The phone rang a little before 10 p.m. on Monday, April 6. Post and Courier statehouse reporter Cynthia Roldan looked down at her cellphone and saw the name of an influential South Carolina lawmaker.
“You know I’d never call you this late unless it was really important,” the lawmaker told her the moment she hit the answer key. “There’s video of the shooting. And it’s bad. Really bad.”
“The shooting” had taken place three days earlier. It had been front-page news in The Post and Courier, and while there were some questions swirling around the traffic stop that led to the deadly encounter between Walter Scott and North Charleston Police patrolman Michael Slager, there was little to warn of the firestorm to come.
The lawmaker ended the call with a simple plea: “You have to figure out a way to get a hold of that video.”
Within the next 12 hours, Roldan and roughly a half dozen editors and reporters worked to establish who had the video and make arrangements to get a copy. Embargoes were put into place with The Post and Courier, The New York Times and ABC News, but like embargoes in other high-profile cases, it was a tenuous one. By early afternoon on May 7, The Post and Courier posted the first story by independently confirming the contents of the video and a news conference being hastily scheduled to address the issue. The news organization was also the first outlet to post screen shots from the video and posted the entire video moments after The New York Times broke the embargo.
The story shook the nation and forever changed the way we examine police shootings in this country.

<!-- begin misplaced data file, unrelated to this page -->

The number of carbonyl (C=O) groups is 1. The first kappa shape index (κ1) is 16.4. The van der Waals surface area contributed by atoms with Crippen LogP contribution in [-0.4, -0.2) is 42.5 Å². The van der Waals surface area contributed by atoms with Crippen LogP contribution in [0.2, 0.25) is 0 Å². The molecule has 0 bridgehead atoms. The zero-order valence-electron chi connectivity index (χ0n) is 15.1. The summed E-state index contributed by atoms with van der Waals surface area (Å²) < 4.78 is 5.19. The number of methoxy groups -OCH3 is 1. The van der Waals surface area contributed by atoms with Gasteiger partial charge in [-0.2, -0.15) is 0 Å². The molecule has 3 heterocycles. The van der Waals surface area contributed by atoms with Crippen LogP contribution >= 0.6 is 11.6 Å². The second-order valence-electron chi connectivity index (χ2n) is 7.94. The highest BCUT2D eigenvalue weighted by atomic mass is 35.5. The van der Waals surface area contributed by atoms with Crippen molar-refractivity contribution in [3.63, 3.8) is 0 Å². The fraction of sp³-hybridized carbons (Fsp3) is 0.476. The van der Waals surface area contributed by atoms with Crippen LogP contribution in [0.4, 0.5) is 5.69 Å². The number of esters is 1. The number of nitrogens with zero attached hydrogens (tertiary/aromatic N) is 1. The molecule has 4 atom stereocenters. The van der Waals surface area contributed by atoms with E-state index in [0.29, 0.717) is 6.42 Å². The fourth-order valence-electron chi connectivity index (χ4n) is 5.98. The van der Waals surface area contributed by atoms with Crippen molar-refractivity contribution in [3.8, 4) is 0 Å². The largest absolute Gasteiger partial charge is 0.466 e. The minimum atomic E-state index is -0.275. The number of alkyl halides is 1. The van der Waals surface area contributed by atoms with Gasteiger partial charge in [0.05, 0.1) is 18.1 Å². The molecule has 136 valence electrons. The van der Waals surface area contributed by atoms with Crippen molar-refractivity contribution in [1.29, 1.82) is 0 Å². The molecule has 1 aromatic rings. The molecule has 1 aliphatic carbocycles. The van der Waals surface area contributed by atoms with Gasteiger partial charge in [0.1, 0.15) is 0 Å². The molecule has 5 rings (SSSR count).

Screen shots of the video posted on The Post and Courier’s Twitter account quickly made their way around the world, aided by the #WalterScott hashtag Charleston editors instructed all reporters to use before the story and video were posted. In the hours that followed, postandcourier.com and the news organization’s social media accounts became the go-to source for all Walter Scott news with up-to-the-minute information, including live video via Periscope, followed by quick-response enterprise that helped put this horrific incident into context. A large, home page takeover on our responsive website helped draw readers’ attention on desktop and mobile.
We did all of this in the middle of a search to fill our vacant social media editor position.
In addition to breaking news reports on our website and social media accounts, our Interactive Editor prepared several interactive graphics that helped readers understand this event. A map of the site helped readers understand how the situation developed. A data visualization that accompanied the video demonstrated that Officer Slager fired in a remarkably steady and measured way. Later, we used data to demonstrate the ways in which the North Charleston Police Department was woefully behind its peers when it came to hiring a diverse workforce.
However, strong online breaking news coverage is more than just minute-by-minute reporting. In the first 24 hours, we published stories detailing law enforcement experts’ analysis of the tape, the impact on the family and community and inaction by South Carolina lawmakers in the face of earlier calls to require police body cameras. Within the first 36 hours, we published an in-depth look at North Charleston’s long and complicated struggle to find a delicate balance between public safety and civil rights in a community beset by violent crime, and we analyzed the key differences between the violent reactions in Ferguson and the relative peace in South Carolina.
Our coverage underscored the critical role a well-funded, seasoned local newsroom can play in a tragedy like this one. By embracing new digital storytelling tools and combining those skills with talented, veteran reporters who know the community, we were able to offer the most immediate updates on the situation and the kind of depth that helped the rest of the nation put this tragedy into a larger context.